If that scenario describes where you are in your entrepreneurial journey, you’re likely considering hiring employees. And as much as the thought of help may bring you a sense of relief, it might also elicit the feeling of being a deer caught in headlights! I understand — and you’re not alone. Payroll, because it has many moving parts, can be intimidating.
Running payroll entails a number of tasks businesses must perform to pay employees correctly and on time. Encompassing everything from calculating salaries and wages to withholding taxes and other deductions from gross pay to preparing paychecks to filing tax reports and remitting funds to various tax authorities and more, payroll responsibilities demand accuracy, timeliness, and ongoing attention.
Fortunately, you can approach payroll more confidently if you educate yourself and get guidance from knowledgeable tax professionals. This article covers some payroll basics to help you in your self-education endeavors.
Payroll rules differ among state and local government agencies, so therapist practice owners must review the specific requirements for where their business is located. Common payroll components include:
1. Tax ID Numbers
Therapists and counselors who hire employees must have an Employer Identification Number (EIN) from the IRS. An EIN is a federal tax ID number used for payroll, income tax reporting, and other business purposes (such as opening a bank account and applying for business licenses). Employers must also obtain the required state or local tax ID numbers for conducting payroll activities where their practice resides.
2. Employee Tax Documents and Other Info
Before placing employees on the payroll, practice owners must ask workers to complete some paperwork:
- IRS Form W-4, Employee’s Withholding Allowance Certificate – The W-4 form is essential for workers who will be classified as employees. It collects the individual’s personal information for tax reporting purposes and determines the federal income tax the therapy practice should withhold from an employee’s pay. Some states use the federal W-4 as well, while others have their own versions of the form that employers must request workers to complete.
- IRS Form I-9, Employment Eligibility Verification – The federal government uses this form to document that a hired employee (citizen or non-citizen) is authorized to work in the United States.
Different paperwork is required if your practice opts to use independent contractors (e.g., freelancers) rather than hire employees. Instead of a W-4, you must request the contractor to fill out IRS Form W-9, Request for Taxpayer Identification Number and Certification. A W-9 is necessary for any non-employee to whom you paid $600 or more during the tax year. Employers do NOT withhold taxes or other deductions from an independent contractor’s pay. The individual must report and pay all their tax obligations via their personal tax returns.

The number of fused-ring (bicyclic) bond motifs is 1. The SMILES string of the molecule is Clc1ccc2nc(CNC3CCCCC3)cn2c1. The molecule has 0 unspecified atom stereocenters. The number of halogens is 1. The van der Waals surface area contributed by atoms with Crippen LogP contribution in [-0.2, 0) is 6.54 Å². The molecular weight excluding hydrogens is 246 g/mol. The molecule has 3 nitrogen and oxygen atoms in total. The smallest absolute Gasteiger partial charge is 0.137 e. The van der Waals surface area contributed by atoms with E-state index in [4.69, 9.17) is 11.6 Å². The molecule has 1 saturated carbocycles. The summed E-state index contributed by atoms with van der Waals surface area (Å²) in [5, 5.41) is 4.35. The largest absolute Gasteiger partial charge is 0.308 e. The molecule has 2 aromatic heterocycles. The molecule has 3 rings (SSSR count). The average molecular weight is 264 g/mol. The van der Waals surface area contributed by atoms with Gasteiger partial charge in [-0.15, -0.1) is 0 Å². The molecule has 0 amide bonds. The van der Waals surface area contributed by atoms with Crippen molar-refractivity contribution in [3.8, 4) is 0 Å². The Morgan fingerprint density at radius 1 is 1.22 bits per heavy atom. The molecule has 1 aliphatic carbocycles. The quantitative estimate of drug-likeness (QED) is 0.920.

3. Employee Wages and Salary Information
A therapy practice’s employee’s pay can include more than just wages or salaries; there might also be overtime pay, paid time off compensation, bonuses, tuition reimbursements, or commissions. Processing payroll involves calculating and reporting employees’ gross pay and net pay (the take-home amount after deductions for tax withholdings and benefits contributions).
If paying independent contractors, that compensation is based on the contracted rates agreed upon between a therapy practice and the contractor. No taxes or other deductions are withheld from payments to independent contractors.
4. Employee Banking Information
If your therapy practice will pay employees via direct deposit, you’ll need information about their bank account so that you can transfer funds to them from your payroll bank account.
- Bank name
- Bank routing number
- Account type (e.g., checking or savings)
- Account number
Depending on your state, you might need to ask employees to sign a consent form that confirms their permission to allow you to deposit money into their bank account.
5. Retirement Plan and Health Insurance Documents
Counseling centers must also verify the voluntary deductions their employees have authorized to be withheld from their pay.
Here are a few examples of voluntary deductions your employees might have:
- 401K and profit-sharing plans
- Pension plans
- IRA Plans
- Health insurance
For employees participating in these types of plans, employers must retain participant records — e.g., account balances, earnings and contributions, compensation data, and statements and notices to participants.
6. Workers’ Compensation